A lesser star in the evangelical orbit, my father didn’t usually have a crew on hand to help set up his tent revival meetings, so we did everything for ourselves. It involved a lot of grunt work, with no guarantees that the crowds would come.
My father painted new signs for each location, hand-lettered without a template. While we cleared debris and smoothed the dirt, he sandpapered the scuffed edges of our portable platform. Pitching the tent was an engineering feat, in and of itself. It also required a lot of strength. My older brothers helped my father position and anchor the tent posts, and then stretch the canvas over top. Sometimes the canvas tore, whether from age or an over-energetic tug. One of the girls, myself included, would stitch the frayed edges together, using a curved needle and stiff thread. On our luckiest days, local church folks would volunteer their time and effort. Working in tandem, they’d help hang speakers from tent posts, string the interior and exterior lights, and sound-check the microphones. (Electricity was typically siphoned from a nearby church or charitable business). We then planted the folding chairs in tidy rows, scattered sawdust on the earthen floor, and plunked a hymnal on every seat.
Drivers slowed, gawked, and rolled on past. Sometimes they’d honk. Other times, they’d jeer. Passers-by would stop to watch our dusty, sweaty routine, would whisper among themselves as we worked. I remember my father’s fervent prayers over dinner, remember him asking God to deliver those spectators to our evening service.
Your reminiscences are transporting–I cannot wait for your book to come out.
Thinking about your father hand painting those signs! And about the strain to put up the tent, and how hard it must have been to sew that thick canvas. What an amazing life.
Thanks for your thoughtful comment! It’s hard to elaborate on every detail within a single blog post. but I enjoy sharing with you these broad stroke memories. I promise to paint a more thorough picture in my memoir! Here’s to dandelion wishes and believing with all my heart that it’ll be published soon. 🙂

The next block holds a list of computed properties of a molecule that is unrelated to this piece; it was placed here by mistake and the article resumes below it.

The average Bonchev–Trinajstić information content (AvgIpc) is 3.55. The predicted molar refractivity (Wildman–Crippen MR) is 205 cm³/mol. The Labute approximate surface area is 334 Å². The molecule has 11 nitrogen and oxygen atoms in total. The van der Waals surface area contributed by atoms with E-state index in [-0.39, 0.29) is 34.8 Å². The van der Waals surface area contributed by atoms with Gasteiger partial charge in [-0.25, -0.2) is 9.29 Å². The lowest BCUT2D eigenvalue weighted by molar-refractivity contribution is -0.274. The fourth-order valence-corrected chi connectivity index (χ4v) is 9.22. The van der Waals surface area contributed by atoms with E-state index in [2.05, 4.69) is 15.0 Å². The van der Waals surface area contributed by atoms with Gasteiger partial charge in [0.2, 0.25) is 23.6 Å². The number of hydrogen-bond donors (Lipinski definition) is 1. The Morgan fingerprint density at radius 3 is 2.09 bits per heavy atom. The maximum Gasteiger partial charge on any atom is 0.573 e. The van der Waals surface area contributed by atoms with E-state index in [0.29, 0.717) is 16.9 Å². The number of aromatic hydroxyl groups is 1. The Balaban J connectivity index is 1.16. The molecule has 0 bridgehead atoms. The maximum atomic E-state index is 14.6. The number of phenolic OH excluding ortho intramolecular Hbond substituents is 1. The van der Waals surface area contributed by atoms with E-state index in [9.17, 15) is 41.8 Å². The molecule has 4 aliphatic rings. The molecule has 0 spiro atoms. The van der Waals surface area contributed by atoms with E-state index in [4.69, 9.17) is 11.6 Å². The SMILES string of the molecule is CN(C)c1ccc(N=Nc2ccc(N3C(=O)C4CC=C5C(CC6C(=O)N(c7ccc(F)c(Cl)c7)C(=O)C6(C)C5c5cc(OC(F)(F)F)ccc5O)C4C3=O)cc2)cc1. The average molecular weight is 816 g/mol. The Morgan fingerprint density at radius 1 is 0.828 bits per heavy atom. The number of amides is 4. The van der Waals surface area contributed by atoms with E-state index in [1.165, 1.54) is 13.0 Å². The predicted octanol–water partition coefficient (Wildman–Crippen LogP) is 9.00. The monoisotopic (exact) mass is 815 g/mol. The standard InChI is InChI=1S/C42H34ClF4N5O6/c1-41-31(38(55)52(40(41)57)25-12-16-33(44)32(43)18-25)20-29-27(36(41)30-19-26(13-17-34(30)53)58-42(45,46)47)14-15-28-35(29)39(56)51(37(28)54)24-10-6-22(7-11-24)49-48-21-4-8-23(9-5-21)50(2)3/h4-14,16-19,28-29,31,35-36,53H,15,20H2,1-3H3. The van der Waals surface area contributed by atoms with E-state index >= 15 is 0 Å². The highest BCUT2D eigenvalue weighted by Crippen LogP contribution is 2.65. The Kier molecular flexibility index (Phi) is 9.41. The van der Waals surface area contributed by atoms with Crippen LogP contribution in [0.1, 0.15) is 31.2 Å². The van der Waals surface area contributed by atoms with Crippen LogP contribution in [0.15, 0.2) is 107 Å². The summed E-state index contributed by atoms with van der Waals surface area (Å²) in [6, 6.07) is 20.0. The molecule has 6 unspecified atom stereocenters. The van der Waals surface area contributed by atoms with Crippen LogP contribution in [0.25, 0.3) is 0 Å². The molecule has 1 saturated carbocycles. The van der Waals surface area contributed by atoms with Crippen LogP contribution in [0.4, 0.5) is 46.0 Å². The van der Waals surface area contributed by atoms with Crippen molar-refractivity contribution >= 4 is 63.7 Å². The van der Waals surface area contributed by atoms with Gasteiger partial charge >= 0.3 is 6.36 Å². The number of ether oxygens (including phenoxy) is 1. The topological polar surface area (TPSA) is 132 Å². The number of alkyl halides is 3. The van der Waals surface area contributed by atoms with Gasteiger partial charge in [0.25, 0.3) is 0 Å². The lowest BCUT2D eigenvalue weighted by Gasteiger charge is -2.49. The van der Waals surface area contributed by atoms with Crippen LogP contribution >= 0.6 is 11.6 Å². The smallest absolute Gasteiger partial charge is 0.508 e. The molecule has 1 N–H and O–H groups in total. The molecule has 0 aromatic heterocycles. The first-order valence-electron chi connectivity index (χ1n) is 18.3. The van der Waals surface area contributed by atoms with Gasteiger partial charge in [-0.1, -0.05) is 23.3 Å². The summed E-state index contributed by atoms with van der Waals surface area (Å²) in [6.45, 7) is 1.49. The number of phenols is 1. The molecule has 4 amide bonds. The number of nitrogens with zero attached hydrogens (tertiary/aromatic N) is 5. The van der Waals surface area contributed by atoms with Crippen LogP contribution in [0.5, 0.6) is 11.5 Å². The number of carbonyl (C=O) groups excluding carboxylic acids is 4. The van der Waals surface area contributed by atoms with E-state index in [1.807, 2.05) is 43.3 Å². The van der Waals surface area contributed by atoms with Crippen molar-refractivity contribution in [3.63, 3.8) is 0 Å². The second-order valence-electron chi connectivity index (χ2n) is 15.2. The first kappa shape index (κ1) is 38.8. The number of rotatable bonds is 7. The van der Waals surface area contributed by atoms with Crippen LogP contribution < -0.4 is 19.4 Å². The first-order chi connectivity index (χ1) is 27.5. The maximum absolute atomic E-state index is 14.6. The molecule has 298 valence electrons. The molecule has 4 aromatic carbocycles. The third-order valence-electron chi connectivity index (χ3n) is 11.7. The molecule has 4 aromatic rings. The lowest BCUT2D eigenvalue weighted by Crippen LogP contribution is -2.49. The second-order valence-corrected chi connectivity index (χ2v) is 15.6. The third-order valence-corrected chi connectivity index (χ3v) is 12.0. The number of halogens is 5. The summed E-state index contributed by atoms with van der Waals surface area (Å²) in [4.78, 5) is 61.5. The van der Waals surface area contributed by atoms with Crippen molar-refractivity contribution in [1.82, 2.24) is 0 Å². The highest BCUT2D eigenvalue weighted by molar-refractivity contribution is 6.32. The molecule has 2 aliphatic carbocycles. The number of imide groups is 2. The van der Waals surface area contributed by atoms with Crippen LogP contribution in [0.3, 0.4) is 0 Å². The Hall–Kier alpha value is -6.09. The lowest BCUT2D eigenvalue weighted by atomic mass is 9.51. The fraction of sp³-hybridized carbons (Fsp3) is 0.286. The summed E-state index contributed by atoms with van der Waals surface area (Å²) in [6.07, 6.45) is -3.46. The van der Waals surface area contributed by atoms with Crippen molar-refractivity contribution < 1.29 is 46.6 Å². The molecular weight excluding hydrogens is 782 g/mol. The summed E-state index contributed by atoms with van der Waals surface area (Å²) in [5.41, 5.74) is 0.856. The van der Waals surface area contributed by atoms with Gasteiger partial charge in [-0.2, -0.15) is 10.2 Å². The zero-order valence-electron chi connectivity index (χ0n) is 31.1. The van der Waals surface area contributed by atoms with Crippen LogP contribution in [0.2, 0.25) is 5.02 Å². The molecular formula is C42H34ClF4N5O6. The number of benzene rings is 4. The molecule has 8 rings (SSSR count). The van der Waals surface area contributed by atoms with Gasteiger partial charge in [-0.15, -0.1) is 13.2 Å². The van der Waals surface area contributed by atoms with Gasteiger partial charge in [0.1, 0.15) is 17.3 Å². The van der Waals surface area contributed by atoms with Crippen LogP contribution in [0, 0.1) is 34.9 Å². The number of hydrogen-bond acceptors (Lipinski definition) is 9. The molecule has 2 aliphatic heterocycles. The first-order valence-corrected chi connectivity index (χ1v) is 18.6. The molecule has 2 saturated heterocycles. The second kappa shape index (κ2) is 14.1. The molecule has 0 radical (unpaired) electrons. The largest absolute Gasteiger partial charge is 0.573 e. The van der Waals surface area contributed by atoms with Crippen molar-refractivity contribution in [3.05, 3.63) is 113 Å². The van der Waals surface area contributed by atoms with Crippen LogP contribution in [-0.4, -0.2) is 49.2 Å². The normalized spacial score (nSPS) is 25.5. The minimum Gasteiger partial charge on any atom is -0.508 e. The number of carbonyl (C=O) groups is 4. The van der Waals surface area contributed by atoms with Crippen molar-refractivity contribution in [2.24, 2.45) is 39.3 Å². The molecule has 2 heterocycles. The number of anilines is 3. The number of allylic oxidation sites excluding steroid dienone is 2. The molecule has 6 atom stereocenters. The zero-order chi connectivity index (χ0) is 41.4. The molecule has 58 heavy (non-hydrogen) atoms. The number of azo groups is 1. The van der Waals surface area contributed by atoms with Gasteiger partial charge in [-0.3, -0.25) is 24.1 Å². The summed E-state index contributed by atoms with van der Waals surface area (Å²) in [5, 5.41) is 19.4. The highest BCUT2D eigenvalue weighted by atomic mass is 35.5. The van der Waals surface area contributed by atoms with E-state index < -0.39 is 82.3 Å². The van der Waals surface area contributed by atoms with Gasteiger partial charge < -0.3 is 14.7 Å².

Did you resent having to be a part of that? I hated going to church.
That’s a complicated question, Linda, deserving of a longer answer than I could possibly give within one of these tiny comment boxes. Perfectly suited for a memoir-sized bit of writing, though. 🙂
There are pros and cons to a lifestyle where the only constant is change. When I was very young, everything was new and exciting. I was happy to wander the Sawdust Trail, loved standing in the spotlight with my father. But yes, there eventually came a time when I yearned for stability, and would’ve gladly tossed aside my Pentecostal roots for the opportunity to chart my own course.
Interesting glimpse into your past, Melodye. Thanks for sharing.
Thanks for coming along for the ride, Carol. It’s fun to glance into the rear view mirror with you.
If “stars in one’s crown” were set according to how hard (labor) one worked for the Kingdom, your father would bow his head from the weight of his. Amazing insights revealed to so few…until we read your book.
I love that line, “built of canvas, faith, and grit.” So beautiful. (whoops, I added an oxford comma in that quote 😉 ) Like others said above, I’m looking forward to the book. There’s so much I want to know about how you felt about these experiences and how they shaped you. Like you said, way too much for blog posts! I will anxiously await.
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